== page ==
Member of 1953 Title-winning Football Team to Be Recognized Tomorrow as Honorary Captain
Terp All-American Bill Walker ‘56, right, outruns Bart Starr of Alabama for a pass in this photo taken by future Muppet creator Jim Henson '60.
Bill Walker ’56 made the most of his time as a Terp. He met his wife, the late Nancy Walker ’56, a UMD cheerleader. He racked up awards as an outfielder on the baseball team. And he helped lead Maryland to its only national football championship in 1953.
Tomorrow, he’ll relive those glory days during UMD’s home finale vs. Ohio State, when the team recognizes Walker, a Maryland Athletics Hall of Famer, as an honorary captain.
“A lot of us stay attached to the school,” Walker said of his Terp friends. “It was a wonderful experience.”
Walker, who grew up in coal country outside of Pittsburgh, attended UMD on a full football scholarship. While he also enjoyed playing on the baseball team—his father, Joseph “Speed” Walker, played a couple of games for the St. Louis Cardinals—football was his favorite, keeping him “busier.”
“The University of Maryland was a new experience,” he said. “No one in the family ever went to college.”
The versatile All-American end, listed at 6 feet, 185 pounds in 1953, earned three All-ACC nods while bouncing between offense, defense and punting. He was the only sophomore to be named the Associated Press’ “Lineman of the Week” during the championship season for his impressive play vs. Alabama, scoring two touchdowns in a 21–0 win, and he was the Terps’ leading receiver the following year. The USA Today College Football Encyclopedia named him one of Maryland’s greatest two-way players since 1953.
That’s on top of Walker’s accomplishments on the baseball diamond, for which he earned another All-ACC honor and the Bosey Berger Award as the team’s most outstanding senior.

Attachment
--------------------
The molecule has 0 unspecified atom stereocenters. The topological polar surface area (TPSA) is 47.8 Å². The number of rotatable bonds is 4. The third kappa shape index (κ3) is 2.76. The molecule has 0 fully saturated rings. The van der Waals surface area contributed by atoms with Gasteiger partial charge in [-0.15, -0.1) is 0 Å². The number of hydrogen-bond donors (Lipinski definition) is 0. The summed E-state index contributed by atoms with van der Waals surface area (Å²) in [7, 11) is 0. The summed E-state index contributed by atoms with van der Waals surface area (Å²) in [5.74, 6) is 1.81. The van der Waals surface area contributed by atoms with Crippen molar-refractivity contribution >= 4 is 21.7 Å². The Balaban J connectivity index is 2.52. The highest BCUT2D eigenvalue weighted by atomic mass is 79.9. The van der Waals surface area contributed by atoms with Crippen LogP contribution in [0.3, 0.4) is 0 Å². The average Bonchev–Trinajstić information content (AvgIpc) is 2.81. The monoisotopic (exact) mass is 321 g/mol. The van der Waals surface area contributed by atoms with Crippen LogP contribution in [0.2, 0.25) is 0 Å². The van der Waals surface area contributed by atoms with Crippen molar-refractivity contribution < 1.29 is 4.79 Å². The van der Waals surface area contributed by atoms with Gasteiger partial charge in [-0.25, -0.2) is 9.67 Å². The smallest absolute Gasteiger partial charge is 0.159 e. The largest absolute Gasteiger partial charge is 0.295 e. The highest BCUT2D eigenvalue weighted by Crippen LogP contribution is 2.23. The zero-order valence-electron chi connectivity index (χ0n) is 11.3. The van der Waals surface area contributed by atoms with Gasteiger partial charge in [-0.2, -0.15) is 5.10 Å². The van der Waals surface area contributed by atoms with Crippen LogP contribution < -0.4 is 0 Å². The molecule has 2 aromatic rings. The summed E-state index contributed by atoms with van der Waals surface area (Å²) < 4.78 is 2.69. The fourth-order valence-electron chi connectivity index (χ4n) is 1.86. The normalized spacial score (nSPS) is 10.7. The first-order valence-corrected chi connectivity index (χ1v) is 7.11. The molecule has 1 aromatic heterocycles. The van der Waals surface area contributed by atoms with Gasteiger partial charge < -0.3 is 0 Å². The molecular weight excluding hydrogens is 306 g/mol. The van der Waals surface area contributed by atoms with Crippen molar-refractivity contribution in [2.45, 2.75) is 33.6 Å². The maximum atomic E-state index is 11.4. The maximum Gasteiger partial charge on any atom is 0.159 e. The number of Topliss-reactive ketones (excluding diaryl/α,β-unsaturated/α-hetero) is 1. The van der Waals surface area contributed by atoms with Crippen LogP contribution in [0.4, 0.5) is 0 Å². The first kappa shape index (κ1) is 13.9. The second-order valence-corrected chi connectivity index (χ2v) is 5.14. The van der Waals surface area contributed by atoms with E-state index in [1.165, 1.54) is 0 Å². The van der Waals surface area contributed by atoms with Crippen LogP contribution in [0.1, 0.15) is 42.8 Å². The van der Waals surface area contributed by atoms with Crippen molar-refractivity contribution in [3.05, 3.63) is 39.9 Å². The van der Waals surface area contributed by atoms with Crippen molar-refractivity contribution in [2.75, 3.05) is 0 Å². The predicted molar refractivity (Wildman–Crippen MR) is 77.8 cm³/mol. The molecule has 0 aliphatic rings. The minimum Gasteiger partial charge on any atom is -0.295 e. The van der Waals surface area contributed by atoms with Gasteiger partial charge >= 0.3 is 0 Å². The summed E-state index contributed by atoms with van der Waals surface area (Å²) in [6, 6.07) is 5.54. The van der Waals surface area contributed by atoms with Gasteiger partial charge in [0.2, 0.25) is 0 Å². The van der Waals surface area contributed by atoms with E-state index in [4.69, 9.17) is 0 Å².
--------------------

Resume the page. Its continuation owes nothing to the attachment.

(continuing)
“We had great teams,” Walker said. “Coach Jim Tatum was one of the most successful there ever was.”
Walker was drafted by the Detroit Lions in the eighth round of the 1955 NFL draft, but he instead signed with the Edmonton Eskimos in the Canadian Football League. He played there from 1956–58, winning the Grey Cup championship his first season before a knee injury ended his career. He went on to work for General Motors, then became a car dealer in Doylestown, Pa. After Nancy won $2,000 in a crossword contest early in their marriage, “that’s kinda when things took off for them,” said their son, John. They had two other sons, Richard and Bill, and two grandsons.
Walker is looking forward to his College Park return. John, who will drive down with him from West Chester, Pa., for tomorrow’s game, remembers cheering on the Terps with his parents in the early 2000s and seeing the nostalgia rush over them as the Mighty Sound of Maryland played.
“You could watch both transport back to the 1950s,” John Walker said. “I think that’s what we’re gonna see on Saturday. This weekend should really be a blast.”
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